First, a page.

Quentin Tsang

Hi Rachel,

Great question! I think the most important area to focus on right now might just be to implement regular screenings for sleep disorders, thus incorporating it into normal practice. This would allow for doctors to catch these risk factories early, and help treat them before they can spiral into anything more than just a risk factor. I think once we start doing this, it might open doors for changing guidelines as more doctors will be familiar with the risks that follow sleep disorders.

Spencer Finn

Hi Spencer!

I could not agree more with your idea to implement regular screenings for sleep disorders. I would also like to stress the importance of the bed partner in such screenings. I'd be keen to hear people's ideas on how to involve the bed partner in regular screenings.

Sophia Linton

Jay Kataria

Thu, 02/20/2020 - 12:24

Thanks for the great post, Spencer, and thank you for the insightful talk, Dr. Shukla. You mentioned that patients who experience RLS have had a stroke in the subcortical area. Why do you think this is the case?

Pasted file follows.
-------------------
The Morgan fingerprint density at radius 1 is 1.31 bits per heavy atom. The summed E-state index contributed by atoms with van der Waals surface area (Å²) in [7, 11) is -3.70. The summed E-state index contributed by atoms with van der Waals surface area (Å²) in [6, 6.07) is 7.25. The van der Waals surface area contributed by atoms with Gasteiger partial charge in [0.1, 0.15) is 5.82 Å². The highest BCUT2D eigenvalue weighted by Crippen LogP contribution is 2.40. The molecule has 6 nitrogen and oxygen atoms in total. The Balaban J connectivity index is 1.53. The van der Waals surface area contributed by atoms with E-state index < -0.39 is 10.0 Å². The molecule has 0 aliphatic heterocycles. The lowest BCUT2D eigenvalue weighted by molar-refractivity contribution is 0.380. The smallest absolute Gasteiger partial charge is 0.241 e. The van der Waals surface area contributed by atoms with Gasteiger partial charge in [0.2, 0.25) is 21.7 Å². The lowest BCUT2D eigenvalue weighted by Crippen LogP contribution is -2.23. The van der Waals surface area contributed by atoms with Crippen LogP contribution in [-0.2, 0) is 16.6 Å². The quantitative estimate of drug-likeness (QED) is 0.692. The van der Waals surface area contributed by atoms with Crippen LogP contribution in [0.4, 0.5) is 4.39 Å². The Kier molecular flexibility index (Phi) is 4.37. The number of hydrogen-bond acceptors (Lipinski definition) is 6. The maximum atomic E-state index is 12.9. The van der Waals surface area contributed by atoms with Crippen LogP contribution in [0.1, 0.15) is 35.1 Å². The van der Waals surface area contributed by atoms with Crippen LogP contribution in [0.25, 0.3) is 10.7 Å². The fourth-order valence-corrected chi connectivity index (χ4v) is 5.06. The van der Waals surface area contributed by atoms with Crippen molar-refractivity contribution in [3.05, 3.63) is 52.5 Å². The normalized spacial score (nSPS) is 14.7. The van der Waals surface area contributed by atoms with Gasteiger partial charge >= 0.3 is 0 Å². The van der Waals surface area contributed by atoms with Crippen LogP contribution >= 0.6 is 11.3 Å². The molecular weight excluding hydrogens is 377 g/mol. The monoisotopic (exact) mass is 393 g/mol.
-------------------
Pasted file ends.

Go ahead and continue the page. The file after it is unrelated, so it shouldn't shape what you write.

Jay Kataria

Hey Jay, interesting question. I found this paper published by Lee et. al., titled "Poststroke restless legs syndrome and lesion location: anatomical considerations." In the paper they discuss how subcortical areas such as the pyramidal tract and basal ganglia-brainstem axis are involved in both motor functions as well as the sleep-wake cycle, and thus RLS symptoms can arise after these areas suffer ischemic stroke!


Hi Jay,
Thanks for the great question, I was actually wondering that as well. Dr. Shukla mention's in the first paper I cited, how there needs to a longitudinal study looking as this connection to help identify why they seem to be connected. So really, even she doesn't know what the connection is. I did some reading and found that subcortical brain areas like the pyramidal tract and the basal ganglia-brainstem axis, are often the damaged areas and are involved in motor functions and sleep-wake cycles, which may explain why we see RLS in these patients. Here's the link if you want to read it yourself!…

Spencer Finn